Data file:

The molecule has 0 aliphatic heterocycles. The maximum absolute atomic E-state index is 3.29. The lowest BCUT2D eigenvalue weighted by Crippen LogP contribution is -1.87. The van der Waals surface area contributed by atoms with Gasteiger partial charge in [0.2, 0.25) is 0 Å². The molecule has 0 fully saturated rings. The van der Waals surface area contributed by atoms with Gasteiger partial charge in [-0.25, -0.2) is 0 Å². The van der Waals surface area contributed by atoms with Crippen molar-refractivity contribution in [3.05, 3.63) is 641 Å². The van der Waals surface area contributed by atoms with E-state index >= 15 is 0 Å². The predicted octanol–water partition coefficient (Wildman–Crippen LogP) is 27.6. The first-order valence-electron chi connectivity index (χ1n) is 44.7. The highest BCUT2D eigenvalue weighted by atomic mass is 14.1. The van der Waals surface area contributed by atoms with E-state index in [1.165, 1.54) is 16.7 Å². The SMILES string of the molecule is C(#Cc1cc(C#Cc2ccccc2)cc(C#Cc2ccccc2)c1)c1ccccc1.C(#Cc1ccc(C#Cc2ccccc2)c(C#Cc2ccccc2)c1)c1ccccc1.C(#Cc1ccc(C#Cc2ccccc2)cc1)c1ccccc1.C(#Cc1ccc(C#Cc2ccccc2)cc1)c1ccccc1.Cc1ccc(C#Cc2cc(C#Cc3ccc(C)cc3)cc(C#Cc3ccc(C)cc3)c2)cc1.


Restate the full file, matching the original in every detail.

The molecule has 0 aliphatic heterocycles. The maximum absolute atomic E-state index is 3.29. The lowest BCUT2D eigenvalue weighted by Crippen LogP contribution is -1.87. The van der Waals surface area contributed by atoms with Gasteiger partial charge in [0.2, 0.25) is 0 Å². The molecule has 0 fully saturated rings. The van der Waals surface area contributed by atoms with Gasteiger partial charge in [-0.25, -0.2) is 0 Å². The van der Waals surface area contributed by atoms with Crippen molar-refractivity contribution in [3.05, 3.63) is 641 Å². The van der Waals surface area contributed by atoms with E-state index >= 15 is 0 Å². The predicted octanol–water partition coefficient (Wildman–Crippen LogP) is 27.6. The first-order valence-electron chi connectivity index (χ1n) is 44.7. The highest BCUT2D eigenvalue weighted by atomic mass is 14.1. The van der Waals surface area contributed by atoms with E-state index in [1.165, 1.54) is 16.7 Å². The SMILES string of the molecule is C(#Cc1cc(C#Cc2ccccc2)cc(C#Cc2ccccc2)c1)c1ccccc1.C(#Cc1ccc(C#Cc2ccccc2)c(C#Cc2ccccc2)c1)c1ccccc1.C(#Cc1ccc(C#Cc2ccccc2)cc1)c1ccccc1.C(#Cc1ccc(C#Cc2ccccc2)cc1)c1ccccc1.Cc1ccc(C#Cc2cc(C#Cc3ccc(C)cc3)cc(C#Cc3ccc(C)cc3)c2)cc1.